My tenth day at Animal Aid wasn't easy.
For whatever reason, questions filled my mind as I rode in the rickshaw to the hospital this morning. I wondered: am I really helping Animal Aid? Is Animal Aid really helping the animals? Is the situation too dire, the animals too many, and the resources too minimal? Are we doing more harm than good?
Interestingly, Melanie, the other volunteer, was having similar doubts. She has no clinical experience, simply a love for animals and she was expecting to volunteer at the hospital for a month, like me. She expressed to me that she might not be able to continue coming for the full time. She has rashes from the animals and doesn't feel like she is really needed.
I helped in "A" kennel again with feeding and treatments. After all wounds were dressed, the doctor and assistant went into surgery to neuter three dogs, and Melanie and I talked with Erika. Melanie expressed her concerns and Erika explained to her that the animals greatly benefit from any sort of positive human interaction. They crave love and attention and the staff can't give them all that they need. I think it made Melanie feel somewhat better.
I went down to the paralyzed ward and sat with a few of the dogs there, still struggling with how I felt about the situation. I looked at the dogs, some seemed healthy and happy while others looked riddled with mange and uncomfortable. It is hard for me, having only been there ten days, to know if an animal is declining or if it is simply status quo. Compared to the dogs at home, most of them look like shit. Erika came and joined me and brought my attention to Mama, a paralyzed, skinny, lethargic animal. She spoke in Hindi to the woman who looks after these animals. Apparently, Mama hasn't been eating. Here eyes looked dull and she had very little energy, her back legs trembling. Erika asked me what I thought was wrong. I thought to myself, "God, what ISN'T wrong with this animal." I told her she looked painful, but it could be her abdomen, her legs, her back, who knows. There are zero diagnostic tools here. No x-ray, no ultrasound, no lab. Diagnosing these animals is a shot in the dark and based somewhat on limited medical history but mostly on intuition. This animal was in really rough shape. I told Erika I wanted to give her pain meds; we needed to give her something. We got the appropriate dose and I tried to push the pill down her throat, nearly losing a finger in the process. Claire was there at this point and she decided we should try some fluid therapy. She didn't think Mama had much of a chance. we rigged the fluids up, the liter hanging from a wire at the top of the tent. With the animal laying in the sand and dirt I placed the catheter in her front leg, aiming for where the vein should be. She was thin and dehydrated and her veins were terrible. I saw the flash of blood and new I was in. Phew. And there Claire and I sat, for nearly an hour, holding the animal in place and swatting flies away from her body. It was late in the afternoon at this point and Sabin, our rickshaw driver had arrived. I had to leave.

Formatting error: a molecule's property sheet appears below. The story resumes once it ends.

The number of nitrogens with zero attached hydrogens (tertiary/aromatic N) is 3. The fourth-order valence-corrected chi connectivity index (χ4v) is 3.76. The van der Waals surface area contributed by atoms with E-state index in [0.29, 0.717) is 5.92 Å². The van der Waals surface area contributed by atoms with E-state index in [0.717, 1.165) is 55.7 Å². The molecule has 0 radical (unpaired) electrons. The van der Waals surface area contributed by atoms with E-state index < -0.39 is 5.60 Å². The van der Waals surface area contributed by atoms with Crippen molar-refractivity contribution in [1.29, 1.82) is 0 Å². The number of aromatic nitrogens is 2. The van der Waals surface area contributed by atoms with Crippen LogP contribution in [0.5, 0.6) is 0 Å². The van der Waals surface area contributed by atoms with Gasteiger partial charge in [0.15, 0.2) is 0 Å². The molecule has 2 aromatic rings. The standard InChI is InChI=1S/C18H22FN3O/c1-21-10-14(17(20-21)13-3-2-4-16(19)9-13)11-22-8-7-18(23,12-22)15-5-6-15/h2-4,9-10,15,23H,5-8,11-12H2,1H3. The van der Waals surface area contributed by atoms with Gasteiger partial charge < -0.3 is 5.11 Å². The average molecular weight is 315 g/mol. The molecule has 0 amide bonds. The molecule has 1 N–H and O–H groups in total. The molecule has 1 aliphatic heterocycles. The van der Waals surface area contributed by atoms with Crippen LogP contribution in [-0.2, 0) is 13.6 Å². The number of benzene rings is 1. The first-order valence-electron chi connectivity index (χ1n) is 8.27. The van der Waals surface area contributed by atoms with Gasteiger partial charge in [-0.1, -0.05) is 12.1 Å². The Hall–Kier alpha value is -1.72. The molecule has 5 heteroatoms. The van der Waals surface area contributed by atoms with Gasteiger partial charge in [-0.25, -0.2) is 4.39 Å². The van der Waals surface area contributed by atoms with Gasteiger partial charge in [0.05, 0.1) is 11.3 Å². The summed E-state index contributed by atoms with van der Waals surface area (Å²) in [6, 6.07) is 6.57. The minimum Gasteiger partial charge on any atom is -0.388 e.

On the way home I tried to sort out my feelings. Part of me felt as though Mama's condition was so poor it should have been noticed much earlier. With 150 dogs, are they spreading themselves too thin? Part of me felt like we should have euthanized her. I felt frustrated with myself for not knowing what to do to help her.
When I got home I checked out Animal Aid on Facebook. The before and after photos somewhat validated for me that what are doing is good. Even if not all of the animals survive, it is worth it for the ones that do. For the ones that don't, at least they have had a chance that they otherwise wouldn't have had.
Check it out - That's me with Tarzan and Octopus.